On March 17, 1420, Martin V. proclaimed a crusade "for the destruction of the Wycliffites, Hussites and all other heretics in Bohemia." A vast army of crusaders arrived before Prague on June 3o (see GIZKA, JOHN). Negotiations took place for a settlement of the religious differ ences. The united Hussites formulated their demands in a state ment known as the "Articles of Prague." This document, the most important of the Hussite period, runs thus: "I. The word of God shall be preached and made known in the kingdom of Bohemia freely and in an orderly manner by the priests of the Lord. . . .

"II. The sacrament of the most Holy Eucharist shall be freely administered in the two kinds, that is bread and wine, to all the faithful in Christ who are not precluded by mortal sin—accord ing to the word and disposition of Our Saviour.

"III. The secular power over riches and worldly goods which the clergy possesses in contradiction to Christ's precept, to the prejudice of its office and to the detriment of the secular arm, shall be taken and withdrawn from it, and the clergy itself shall be brought back to the evangelical rule and an apostolic life such as that which Christ and his apostles led. . . .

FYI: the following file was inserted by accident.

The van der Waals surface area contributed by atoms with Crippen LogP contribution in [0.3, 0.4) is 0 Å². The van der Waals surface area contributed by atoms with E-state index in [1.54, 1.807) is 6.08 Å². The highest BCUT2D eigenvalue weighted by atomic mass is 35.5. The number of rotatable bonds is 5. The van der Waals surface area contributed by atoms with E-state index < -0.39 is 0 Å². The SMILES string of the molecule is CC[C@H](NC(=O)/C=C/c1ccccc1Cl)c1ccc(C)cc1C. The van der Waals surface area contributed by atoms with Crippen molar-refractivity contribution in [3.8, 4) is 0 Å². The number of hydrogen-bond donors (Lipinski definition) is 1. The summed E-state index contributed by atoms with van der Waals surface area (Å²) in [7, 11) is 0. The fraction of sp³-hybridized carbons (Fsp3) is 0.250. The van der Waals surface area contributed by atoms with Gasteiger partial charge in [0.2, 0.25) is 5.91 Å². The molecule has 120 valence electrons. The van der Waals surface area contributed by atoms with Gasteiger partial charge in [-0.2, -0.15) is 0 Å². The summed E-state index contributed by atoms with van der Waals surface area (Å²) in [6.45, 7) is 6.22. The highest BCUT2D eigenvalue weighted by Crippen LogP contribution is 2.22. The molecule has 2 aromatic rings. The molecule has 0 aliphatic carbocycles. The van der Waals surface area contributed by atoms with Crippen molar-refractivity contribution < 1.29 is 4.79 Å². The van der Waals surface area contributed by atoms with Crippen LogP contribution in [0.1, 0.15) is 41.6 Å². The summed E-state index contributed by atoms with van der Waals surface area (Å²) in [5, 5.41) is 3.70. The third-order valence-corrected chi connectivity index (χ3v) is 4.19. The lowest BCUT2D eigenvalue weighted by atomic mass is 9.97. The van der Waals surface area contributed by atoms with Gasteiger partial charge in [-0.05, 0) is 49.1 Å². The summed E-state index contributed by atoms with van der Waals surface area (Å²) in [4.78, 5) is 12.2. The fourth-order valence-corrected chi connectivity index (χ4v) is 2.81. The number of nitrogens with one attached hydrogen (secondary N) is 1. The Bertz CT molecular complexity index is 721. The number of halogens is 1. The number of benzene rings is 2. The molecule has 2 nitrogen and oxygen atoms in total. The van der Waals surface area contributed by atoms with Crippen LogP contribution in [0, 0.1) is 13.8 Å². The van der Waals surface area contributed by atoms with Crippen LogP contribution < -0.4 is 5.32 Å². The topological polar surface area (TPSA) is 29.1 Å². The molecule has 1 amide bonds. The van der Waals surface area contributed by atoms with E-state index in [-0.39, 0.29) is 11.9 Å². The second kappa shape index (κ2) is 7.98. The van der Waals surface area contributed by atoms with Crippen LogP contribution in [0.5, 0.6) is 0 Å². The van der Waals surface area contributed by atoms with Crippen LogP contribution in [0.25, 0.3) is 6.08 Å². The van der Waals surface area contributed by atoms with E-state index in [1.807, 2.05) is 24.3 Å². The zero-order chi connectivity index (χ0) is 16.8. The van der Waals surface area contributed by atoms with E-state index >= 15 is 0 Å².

"IV. All mortal sins, and in particular all public and other disorders, which are contrary to God's law, shall in every rank of life be duly and judiciously prohibited and destroyed by those whose office it is." These articles, which contain the essence of the Hussite doc trine, were rejected by Sigismund. Hostilities therefore continued, and nearly all Bohemia fell into the hands of the Hussites. In ternal troubles prevented them from availing themselves com pletely of their victory. At Prague a demagogue, the priest John of Lelivo, for a time obtained almost unlimited authority over the lower classes of the townsmen; and at Tabor a communistic movement (that of the so-called Adamites) was sternly sup pressed by Giika. Sigismund only arrived in Bohemia at the end of 1421. He took possession of the town of Kutna Hora (Kuttenberg), but was decisively defeated by Giika at Nemecky Brod (Deutschbrod) on Jan. 6, 1422. Bohemia was now again for a time free from foreign intervention, but internal discord again broke out caused partly by theological strife, partly by the ambition of agitators. There were troubles at Tabor itself, where a more advanced party opposed Giika's authority. Bohemia ob tained a temporary respite when, in 1422, Prince Sigismund Kory butovic of Poland became for a short time ruler of the country. His authority was recognized by the Utraquist nobles, the citi zens of Prague, and the more moderate Taborites, including 2IZKA. Korybutovic, however, remained but a short time in Bohemia; after his departure civil war broke out, the Taborites opposing in arms the more moderate Utraquists, whose principal strong hold was Prague. On April 27, 1423, Mika now again leading, the Taborites defeated at Horic the Utraquist army under Cenek of Wartemberg; shortly afterwards an armistice was concluded at Konopoist.